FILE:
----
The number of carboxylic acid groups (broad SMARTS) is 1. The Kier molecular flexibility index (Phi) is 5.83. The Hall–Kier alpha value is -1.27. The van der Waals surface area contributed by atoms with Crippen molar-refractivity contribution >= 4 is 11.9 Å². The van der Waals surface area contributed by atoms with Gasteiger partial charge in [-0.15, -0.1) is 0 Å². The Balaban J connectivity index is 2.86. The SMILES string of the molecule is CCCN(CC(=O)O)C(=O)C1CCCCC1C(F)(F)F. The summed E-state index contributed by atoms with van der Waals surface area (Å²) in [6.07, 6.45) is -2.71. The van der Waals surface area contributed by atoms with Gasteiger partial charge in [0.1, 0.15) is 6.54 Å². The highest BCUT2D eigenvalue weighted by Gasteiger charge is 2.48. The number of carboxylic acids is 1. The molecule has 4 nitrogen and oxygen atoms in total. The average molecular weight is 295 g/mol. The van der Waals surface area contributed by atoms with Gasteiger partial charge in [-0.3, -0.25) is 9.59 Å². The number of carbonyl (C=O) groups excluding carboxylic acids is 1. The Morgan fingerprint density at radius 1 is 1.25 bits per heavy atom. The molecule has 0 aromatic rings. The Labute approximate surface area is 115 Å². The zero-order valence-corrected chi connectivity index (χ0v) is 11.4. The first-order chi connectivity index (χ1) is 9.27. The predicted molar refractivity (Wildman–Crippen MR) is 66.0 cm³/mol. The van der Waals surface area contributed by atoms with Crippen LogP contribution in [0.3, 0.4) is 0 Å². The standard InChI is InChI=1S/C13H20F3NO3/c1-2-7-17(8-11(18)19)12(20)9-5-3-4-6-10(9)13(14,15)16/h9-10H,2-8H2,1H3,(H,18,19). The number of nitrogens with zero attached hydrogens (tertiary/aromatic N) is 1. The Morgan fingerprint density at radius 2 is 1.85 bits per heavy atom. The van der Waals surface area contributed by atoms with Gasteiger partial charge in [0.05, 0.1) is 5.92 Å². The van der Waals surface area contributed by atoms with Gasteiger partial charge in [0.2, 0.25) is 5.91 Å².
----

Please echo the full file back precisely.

The number of carboxylic acid groups (broad SMARTS) is 1. The Kier molecular flexibility index (Phi) is 5.83. The Hall–Kier alpha value is -1.27. The van der Waals surface area contributed by atoms with Crippen molar-refractivity contribution >= 4 is 11.9 Å². The van der Waals surface area contributed by atoms with Gasteiger partial charge in [-0.15, -0.1) is 0 Å². The Balaban J connectivity index is 2.86. The SMILES string of the molecule is CCCN(CC(=O)O)C(=O)C1CCCCC1C(F)(F)F. The summed E-state index contributed by atoms with van der Waals surface area (Å²) in [6.07, 6.45) is -2.71. The van der Waals surface area contributed by atoms with Gasteiger partial charge in [0.1, 0.15) is 6.54 Å². The highest BCUT2D eigenvalue weighted by Gasteiger charge is 2.48. The number of carboxylic acids is 1. The molecule has 4 nitrogen and oxygen atoms in total. The average molecular weight is 295 g/mol. The van der Waals surface area contributed by atoms with Gasteiger partial charge in [-0.3, -0.25) is 9.59 Å². The number of carbonyl (C=O) groups excluding carboxylic acids is 1. The Morgan fingerprint density at radius 1 is 1.25 bits per heavy atom. The molecule has 0 aromatic rings. The Labute approximate surface area is 115 Å². The zero-order valence-corrected chi connectivity index (χ0v) is 11.4. The first-order chi connectivity index (χ1) is 9.27. The predicted molar refractivity (Wildman–Crippen MR) is 66.0 cm³/mol. The van der Waals surface area contributed by atoms with Crippen LogP contribution in [0.3, 0.4) is 0 Å². The standard InChI is InChI=1S/C13H20F3NO3/c1-2-7-17(8-11(18)19)12(20)9-5-3-4-6-10(9)13(14,15)16/h9-10H,2-8H2,1H3,(H,18,19). The number of nitrogens with zero attached hydrogens (tertiary/aromatic N) is 1. The Morgan fingerprint density at radius 2 is 1.85 bits per heavy atom. The van der Waals surface area contributed by atoms with Gasteiger partial charge in [0.05, 0.1) is 5.92 Å². The van der Waals surface area contributed by atoms with Gasteiger partial charge in [0.2, 0.25) is 5.91 Å².